Faces of a Sadhu. Encounters with Hindu Renouncers in Northern India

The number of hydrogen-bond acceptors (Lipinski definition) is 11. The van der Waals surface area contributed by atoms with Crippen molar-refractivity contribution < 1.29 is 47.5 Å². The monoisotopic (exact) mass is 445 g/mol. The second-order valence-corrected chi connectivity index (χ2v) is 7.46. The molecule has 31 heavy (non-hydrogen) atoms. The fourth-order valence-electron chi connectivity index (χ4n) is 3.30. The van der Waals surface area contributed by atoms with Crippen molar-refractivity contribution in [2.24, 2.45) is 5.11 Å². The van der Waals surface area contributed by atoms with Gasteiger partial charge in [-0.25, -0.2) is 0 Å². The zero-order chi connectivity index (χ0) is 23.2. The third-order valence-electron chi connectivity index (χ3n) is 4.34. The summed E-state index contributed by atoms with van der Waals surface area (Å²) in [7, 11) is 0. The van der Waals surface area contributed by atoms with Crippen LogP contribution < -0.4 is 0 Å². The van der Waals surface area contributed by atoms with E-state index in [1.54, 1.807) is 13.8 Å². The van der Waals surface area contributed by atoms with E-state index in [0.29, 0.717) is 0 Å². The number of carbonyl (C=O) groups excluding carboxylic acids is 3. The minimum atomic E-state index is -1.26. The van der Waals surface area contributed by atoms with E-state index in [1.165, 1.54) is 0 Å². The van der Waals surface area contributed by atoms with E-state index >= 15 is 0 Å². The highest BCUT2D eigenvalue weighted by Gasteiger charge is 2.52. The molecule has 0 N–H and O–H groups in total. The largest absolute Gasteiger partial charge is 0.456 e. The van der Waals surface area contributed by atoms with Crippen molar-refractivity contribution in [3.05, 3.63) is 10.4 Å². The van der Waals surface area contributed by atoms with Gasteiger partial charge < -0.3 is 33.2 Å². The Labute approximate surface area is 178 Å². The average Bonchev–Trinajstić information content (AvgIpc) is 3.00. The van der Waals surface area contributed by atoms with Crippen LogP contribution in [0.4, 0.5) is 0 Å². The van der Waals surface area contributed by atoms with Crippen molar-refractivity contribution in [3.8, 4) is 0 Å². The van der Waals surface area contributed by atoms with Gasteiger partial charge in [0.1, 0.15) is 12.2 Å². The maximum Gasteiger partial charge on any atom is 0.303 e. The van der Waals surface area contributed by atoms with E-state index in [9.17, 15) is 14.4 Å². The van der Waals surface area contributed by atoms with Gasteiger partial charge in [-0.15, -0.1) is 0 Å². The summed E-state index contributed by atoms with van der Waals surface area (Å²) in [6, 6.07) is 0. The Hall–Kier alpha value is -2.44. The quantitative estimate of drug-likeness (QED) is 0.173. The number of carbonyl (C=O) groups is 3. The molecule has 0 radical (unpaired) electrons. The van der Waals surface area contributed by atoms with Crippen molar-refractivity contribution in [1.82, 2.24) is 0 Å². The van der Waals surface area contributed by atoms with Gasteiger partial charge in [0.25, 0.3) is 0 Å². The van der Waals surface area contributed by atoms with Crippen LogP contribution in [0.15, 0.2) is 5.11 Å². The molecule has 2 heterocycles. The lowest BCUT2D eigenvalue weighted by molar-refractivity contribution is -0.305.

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What is it about India and Varanasi, this holy city on the bank of the Ganga that has made me return, again and again? It is definitely not the freezing cold temperatures during mid-winter, nor is it the dry heat at spring, or the wet and humid months of the monsoon. It also has nothing to do with the bottomless poverty – the beggars halfeaten by leprosy pushing what once was an arm through the open window of my cab. It is not the constant power failures, the dirt, the touts, the diarrhoea, or the souvenirs. What is it then? For ten years I’ve been asking myself this question without yet having come to know the answer. ‘Mother India’, I have realised, raises more questions than she provides answers, and it could simply be that it is this infinite roundabout of questions begging for answers that makes some of us return – over and over again. India is a continent of paradoxes and contradictions – desperate poverty and immense wealth, purity and impurity, caste and class, heat and cold, monsoon and drought, mosques and temples, ahimsa and violence, secularism and fanaticism, sacred cows and holy men. Enigmatic customs and practices, raise an apparently never-ending line of questions with either no answers or a multitude of them. In the pages to follow, I will try to shed light on one of the cultural and religious traditions that I find fascinating in this country of contrasts. What I have in mind is the practice of renunciation, a life-style adopted by men and women of all ages. These holy figures, dressed in saffron (some also in white, red or black), have left the material world behind in order to devote their thoughts and actions – their beings – to matters of a higher spiritual nature and, in this way, to prepare themselves to leave their bodies. They have left behind the world of domestic demands, obligations and dependency and entered what is often described as a state of peace (santi) and eternalhappiness.